Figuring out how to stay healthy is a bijillion dollar business. On a daily basis, we see ads trying to sell us products and services to help us eat less, move more or cure what else ails me. A big part of adulting is figuring out how to take care of your health so you have the energy and wherewithall to do all of the other adulting that needs to be done.
A lot of the issues that we have as adults are not problems we had as children. Children eat when they are hungry, play when they are antsy and sleep when they are tired. As we grow up, we're told taught that those thing we do naturally are all wrong, and we learn to adapt. Unfortunately, when we become the adults, we try to relearn ways of being that actually work.
Fortunately, through sheer luck, I have managed not to parent every good instinct out of my child, so she has less to unlearn and relearn. Here are my top three pieces of advice for my daughter on the topic of physical health. It's also a good reminder for those of us who are grown adults who need to remind ourselves of some key habits that can help us course-correct our current unhealthy path.
Eat When You're Hungry; Stop When You're Full
Like many adults, I've had a lifelong battle with my weight, which is sometimes more successful than others. One issue that I have is emotional eating. In short, I have a terrible habit of eating for reasons that are not being hungry. As children, we all get this. We eat when we're hungry, and stop when we're full--and it infuriates the adults in their lives to no end. I think of the speeches I received as a child about not wasting food, cleaning my plate, finishing what I ordered at a restaurant and more. I've personally seen adults eat food I have left on my plate instead of having to watch it "go to waste." The irony is that we're' treating ourselves as a garbage can by eating when we not hungry for out of some misplaced sense of financial prudence.
Fortunately, you get the whole "eat when you're hungry, stop when you're full" thing way more than I ever have. Keep having those healthy boundaries when it comes to food. Don't listen to people who tell you that you have to eat the special cookies/cake/jam made specially for you, , that you're too skinny, or that stuffing food in your face when you're not hungry is any kind of a good idea. Be polite and thank people for whatever they offer, and turn them down. This one habit will save you the frustration of unnecessary weight gain more than any other habit.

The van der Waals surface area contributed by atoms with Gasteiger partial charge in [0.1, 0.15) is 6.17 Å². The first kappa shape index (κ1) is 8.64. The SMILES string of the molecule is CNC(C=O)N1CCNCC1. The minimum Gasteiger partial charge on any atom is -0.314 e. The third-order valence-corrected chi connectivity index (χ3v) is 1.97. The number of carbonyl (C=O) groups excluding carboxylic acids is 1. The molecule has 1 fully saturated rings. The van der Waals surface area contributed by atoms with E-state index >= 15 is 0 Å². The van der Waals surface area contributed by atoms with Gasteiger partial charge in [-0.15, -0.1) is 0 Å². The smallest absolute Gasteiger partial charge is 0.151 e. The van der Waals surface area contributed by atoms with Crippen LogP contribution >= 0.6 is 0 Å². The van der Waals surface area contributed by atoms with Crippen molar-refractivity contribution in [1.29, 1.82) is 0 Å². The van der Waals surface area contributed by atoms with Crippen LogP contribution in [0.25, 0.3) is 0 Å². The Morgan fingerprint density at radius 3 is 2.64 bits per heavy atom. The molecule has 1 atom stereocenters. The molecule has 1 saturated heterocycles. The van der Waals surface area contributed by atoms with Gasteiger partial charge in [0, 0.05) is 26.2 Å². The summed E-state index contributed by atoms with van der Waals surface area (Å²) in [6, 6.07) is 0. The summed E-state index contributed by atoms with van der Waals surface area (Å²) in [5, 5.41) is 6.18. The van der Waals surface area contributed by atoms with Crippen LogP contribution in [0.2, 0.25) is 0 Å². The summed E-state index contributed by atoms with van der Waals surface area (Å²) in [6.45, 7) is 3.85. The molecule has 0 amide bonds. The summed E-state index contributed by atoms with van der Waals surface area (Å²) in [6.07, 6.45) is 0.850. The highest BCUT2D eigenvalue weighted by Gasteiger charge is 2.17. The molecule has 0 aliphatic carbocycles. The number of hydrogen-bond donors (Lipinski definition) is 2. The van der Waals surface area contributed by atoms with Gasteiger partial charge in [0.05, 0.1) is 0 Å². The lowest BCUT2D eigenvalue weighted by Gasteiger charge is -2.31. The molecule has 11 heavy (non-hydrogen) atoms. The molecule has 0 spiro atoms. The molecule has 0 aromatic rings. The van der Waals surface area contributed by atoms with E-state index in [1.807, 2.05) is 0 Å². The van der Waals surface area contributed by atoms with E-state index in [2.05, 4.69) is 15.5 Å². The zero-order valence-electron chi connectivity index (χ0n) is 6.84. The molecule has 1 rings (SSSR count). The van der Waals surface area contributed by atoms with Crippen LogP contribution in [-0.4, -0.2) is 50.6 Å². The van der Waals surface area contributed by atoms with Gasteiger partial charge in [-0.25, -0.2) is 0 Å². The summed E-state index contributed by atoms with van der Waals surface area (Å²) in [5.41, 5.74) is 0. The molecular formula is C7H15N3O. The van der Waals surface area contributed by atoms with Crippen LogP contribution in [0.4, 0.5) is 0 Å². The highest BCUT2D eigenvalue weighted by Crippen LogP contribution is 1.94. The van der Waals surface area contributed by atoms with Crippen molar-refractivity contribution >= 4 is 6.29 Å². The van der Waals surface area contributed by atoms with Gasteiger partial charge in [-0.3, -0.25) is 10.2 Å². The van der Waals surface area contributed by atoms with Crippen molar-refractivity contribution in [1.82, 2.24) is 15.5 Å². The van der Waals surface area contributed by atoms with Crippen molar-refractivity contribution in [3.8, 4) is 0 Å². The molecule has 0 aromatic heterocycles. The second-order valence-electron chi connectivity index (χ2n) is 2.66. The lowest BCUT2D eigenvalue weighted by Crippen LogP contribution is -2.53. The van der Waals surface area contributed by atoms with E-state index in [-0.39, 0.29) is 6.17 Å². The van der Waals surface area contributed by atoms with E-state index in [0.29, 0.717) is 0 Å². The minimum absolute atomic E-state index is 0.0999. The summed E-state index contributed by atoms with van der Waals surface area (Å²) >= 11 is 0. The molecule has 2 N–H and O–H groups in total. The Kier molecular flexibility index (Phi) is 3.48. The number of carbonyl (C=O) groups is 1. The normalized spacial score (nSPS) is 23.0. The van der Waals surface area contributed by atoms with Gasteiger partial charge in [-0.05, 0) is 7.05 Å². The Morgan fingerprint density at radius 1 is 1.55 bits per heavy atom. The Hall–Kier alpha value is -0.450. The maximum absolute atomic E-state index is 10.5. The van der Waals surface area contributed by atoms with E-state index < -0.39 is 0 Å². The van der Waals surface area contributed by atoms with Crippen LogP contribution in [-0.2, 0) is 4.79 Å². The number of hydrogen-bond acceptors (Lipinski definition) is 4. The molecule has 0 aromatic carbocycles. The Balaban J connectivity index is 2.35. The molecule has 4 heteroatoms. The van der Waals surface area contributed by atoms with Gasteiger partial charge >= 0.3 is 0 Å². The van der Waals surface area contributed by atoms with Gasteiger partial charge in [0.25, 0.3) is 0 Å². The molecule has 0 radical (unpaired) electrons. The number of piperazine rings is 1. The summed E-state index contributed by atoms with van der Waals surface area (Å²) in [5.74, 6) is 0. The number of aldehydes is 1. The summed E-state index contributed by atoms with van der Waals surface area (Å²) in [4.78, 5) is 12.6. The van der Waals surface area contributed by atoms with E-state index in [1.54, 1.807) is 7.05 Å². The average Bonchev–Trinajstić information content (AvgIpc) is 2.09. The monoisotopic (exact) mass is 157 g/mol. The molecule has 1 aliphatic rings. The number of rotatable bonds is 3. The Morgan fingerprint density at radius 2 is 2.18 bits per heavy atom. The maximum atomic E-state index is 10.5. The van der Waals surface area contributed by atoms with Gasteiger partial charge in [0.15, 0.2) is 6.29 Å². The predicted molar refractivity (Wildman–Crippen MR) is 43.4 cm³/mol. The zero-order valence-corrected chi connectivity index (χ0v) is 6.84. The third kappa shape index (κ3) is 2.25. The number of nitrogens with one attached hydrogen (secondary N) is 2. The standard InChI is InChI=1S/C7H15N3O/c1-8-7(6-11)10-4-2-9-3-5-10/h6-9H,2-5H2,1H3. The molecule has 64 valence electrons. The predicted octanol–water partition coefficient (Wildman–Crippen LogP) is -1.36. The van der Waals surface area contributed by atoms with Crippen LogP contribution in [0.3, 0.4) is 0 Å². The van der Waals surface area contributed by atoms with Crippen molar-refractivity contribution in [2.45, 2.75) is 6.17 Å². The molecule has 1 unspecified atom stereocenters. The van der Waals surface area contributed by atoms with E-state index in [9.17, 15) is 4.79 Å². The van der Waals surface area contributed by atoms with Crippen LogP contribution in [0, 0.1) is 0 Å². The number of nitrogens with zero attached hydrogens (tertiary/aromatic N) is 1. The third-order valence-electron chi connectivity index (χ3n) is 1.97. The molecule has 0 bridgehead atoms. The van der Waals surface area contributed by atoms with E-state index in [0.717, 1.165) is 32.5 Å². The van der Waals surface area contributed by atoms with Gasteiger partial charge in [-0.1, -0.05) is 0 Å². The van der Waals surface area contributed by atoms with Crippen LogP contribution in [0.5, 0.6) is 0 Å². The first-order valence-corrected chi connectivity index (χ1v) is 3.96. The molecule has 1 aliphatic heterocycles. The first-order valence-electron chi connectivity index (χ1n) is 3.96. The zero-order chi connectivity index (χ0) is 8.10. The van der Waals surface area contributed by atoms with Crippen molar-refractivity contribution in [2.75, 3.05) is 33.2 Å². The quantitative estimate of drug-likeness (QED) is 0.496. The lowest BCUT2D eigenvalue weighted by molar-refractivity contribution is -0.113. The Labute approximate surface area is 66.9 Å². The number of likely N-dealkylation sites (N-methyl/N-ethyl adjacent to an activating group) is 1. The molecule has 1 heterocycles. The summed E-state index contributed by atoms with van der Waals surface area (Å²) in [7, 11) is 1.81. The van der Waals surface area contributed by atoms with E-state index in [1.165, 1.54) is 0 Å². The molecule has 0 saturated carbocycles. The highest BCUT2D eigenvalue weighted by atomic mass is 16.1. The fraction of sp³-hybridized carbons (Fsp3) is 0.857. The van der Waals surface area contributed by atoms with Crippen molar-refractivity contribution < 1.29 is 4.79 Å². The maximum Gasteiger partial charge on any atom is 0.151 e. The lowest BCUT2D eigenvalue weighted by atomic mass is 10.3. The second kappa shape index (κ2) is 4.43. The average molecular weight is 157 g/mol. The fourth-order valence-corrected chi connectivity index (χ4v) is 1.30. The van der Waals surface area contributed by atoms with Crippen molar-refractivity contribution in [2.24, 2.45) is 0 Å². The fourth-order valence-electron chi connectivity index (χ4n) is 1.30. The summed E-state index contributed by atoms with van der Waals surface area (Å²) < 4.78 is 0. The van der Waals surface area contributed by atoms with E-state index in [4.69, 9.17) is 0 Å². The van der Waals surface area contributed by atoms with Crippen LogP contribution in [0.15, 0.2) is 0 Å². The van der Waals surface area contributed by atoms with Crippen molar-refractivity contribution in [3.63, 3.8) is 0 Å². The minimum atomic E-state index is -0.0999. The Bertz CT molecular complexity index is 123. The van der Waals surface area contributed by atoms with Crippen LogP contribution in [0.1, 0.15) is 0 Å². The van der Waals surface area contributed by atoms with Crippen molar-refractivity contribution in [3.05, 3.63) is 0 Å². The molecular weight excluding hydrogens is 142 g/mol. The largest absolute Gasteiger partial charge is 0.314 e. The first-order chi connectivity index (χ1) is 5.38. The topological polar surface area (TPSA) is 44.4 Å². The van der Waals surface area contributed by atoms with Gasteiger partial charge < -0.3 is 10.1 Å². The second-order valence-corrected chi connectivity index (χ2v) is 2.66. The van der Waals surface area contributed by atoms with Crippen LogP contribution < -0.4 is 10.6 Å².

As a small child, you were all about playing. There was recess at school, hitting the playground on weekends and a neverending barrage of birthday parties featuring laser tag, jumpy castles and swimming. Over time, that slowed down. Now recess is a thing of the past, but there is jui jitsu, roller skating, roller derby, trips to the waterpark, walking around the neighborhood with friends and circus classes. The older you get, there will be less opportunities for physical activity, and more times when you'll be watching videos, working on a computer or just generally being stationary. You will most likely end up with an office job that involves more sitting than not.
As you get older, and more "grown up," keep on playing and being physically active. Go canoeing, skating and hiking. When hanging out with friends, walk and talk, don't just go to a coffee shop or restaurant. Find something that you love and keep doing it--whether it's biking, or martial arts, or climbing or something totally else. Just keep moving.
Sometimes people think that exercise has to be awful and unpleasant. Don't try to make yourself to something you hate. Find something active you like and do that. You don't have to run, do cross fit or do yoga flow if that isn't your thing. Just do something to stay active, and keep trying new things to keep moving your body. Build movement into your life so it's just a natural thing that you WANT to do, not something you HAVE to do.
Get Enough Sleep
You know what else most adults are terrible at? Getting enough sleep. Most adults skimp on sleep under the guise of getting more done--and we typically are less efficient and effective when we don't sleep enough.
So what should you do? Go to bed when you are tired. If you'll be out late, take a disco nap to help make up for the sleep you won't get that night. If you have a "slumber party", get some sleep the day after. Go to bed at a decent time on school nights so that getting up isn't any more unpleasant that it needs to be. Get 8 or more hours of sleep a night. Everything is better when you're not overtired.
So why get sleep? As if the beauty of taking naps isn't enough, here are just a few reasons why getting enough sleep is important. It helps you continue to grow in your ongoing quest to be a head taller than me. It also helps you think more clearly and enjoy things more. It helps you be in a better mood and not cranky. You make better decisions when you're well rested. It also helps keep your weight in check and regulates your mood. Sleep is the most underrated thing you can do to maintain your overall well-being.
What Do You Think?
What are your top pieces of health advice?
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Brenda Peterson is a collaborative learning consultant and learning & development manager who is driven to help individuals and organizations succeed.